#1 Jeddah the Hutt, The Power and Tottenham’s B Team


hen Jed McCrory’s consortium completed its takeover of Swindon Town in February 2013 I was relieved rather than elated. Administration had been averted and Swindon Town’s short-term future seemingly secured. The financial madness of the Di Canio and Wray era in which Swindon’s annual wage bill, according to reports, had ballooned to £4m, would not continue. An era of austerity had begun, but at least Swindon Town would carry on.

Although I was happy that Swindon’s de facto owner, Andrew Black, had found a buyer for the Club, Jed McCrory did not instil me with a great deal of confidence. For a start Jed and his consortium were not men of means. Jed was the owner of Banbury United with a number of vague business interests whereas Andrew Black was a former major shareholder in Betfair with a personal fortune estimated to be £100 million-plus. I suppose Jed might have had a bob or two more than a previous Swindon Town Chairman, Peter Archer – a former market trader with a flower stall – but, for a football league Chairman, he seemed on the skint-ish side. The mighty Cheltenham Town had also rejected his advances a few years previously.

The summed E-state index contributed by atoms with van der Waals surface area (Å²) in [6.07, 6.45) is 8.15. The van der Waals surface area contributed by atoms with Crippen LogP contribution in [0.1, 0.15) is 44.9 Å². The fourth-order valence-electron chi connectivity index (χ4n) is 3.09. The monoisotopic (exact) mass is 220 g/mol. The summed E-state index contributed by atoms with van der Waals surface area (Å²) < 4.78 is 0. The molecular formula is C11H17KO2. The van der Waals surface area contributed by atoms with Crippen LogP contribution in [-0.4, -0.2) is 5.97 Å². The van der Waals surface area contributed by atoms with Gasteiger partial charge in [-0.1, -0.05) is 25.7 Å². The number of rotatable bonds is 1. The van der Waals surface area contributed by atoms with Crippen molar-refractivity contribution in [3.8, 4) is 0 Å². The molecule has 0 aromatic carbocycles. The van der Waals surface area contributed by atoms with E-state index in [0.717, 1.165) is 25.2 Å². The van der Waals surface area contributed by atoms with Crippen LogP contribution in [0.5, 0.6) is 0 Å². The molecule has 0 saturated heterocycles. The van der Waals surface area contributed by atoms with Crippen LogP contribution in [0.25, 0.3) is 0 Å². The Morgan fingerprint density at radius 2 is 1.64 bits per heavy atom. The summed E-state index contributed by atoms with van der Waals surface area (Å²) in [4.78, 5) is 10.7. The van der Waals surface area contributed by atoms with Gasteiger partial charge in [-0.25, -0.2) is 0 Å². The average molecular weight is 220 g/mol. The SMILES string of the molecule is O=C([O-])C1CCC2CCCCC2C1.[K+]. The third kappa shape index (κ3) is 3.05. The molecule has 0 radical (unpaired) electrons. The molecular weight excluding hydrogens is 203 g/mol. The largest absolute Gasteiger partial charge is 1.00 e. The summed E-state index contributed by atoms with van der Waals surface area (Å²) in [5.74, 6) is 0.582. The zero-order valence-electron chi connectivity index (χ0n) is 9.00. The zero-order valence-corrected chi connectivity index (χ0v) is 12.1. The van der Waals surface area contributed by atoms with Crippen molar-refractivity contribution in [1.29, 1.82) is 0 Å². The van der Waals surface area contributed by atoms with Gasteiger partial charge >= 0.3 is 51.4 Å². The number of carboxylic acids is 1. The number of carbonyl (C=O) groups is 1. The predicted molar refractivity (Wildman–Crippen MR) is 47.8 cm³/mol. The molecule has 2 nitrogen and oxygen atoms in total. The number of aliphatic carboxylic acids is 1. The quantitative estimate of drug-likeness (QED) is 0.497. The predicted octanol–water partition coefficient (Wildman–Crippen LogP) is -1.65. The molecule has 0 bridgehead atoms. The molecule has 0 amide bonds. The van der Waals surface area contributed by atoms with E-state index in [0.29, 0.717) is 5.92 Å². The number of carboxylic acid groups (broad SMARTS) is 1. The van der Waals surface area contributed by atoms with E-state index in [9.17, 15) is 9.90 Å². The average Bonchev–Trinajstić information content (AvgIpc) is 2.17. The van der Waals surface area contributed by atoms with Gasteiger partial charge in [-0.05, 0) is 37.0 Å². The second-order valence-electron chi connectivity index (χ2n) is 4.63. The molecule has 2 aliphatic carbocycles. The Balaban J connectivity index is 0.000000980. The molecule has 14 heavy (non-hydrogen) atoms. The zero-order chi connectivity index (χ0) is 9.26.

McCrory’s lack of means was not offset by a sincere, trustworthy demeanour. With his duck’s arse quiff – a haircut for a man of younger years - and a slovenly, beery comportment, he came across (to me anyway) as a chancer; a man lacking integrity and ballast; the man to front the ‘Daz Doorstep Challenge’. A few Swindon wags named him ‘Jeddah the Hutt’. He couldn’t have been more different from the last Swindon Chairman to launch a takeover, Andrew Fitton, with his faintly plummy accent and his Japanese philosophy of continuous improvement: ‘be patient and allow things to unfold’. 

Jed McCrory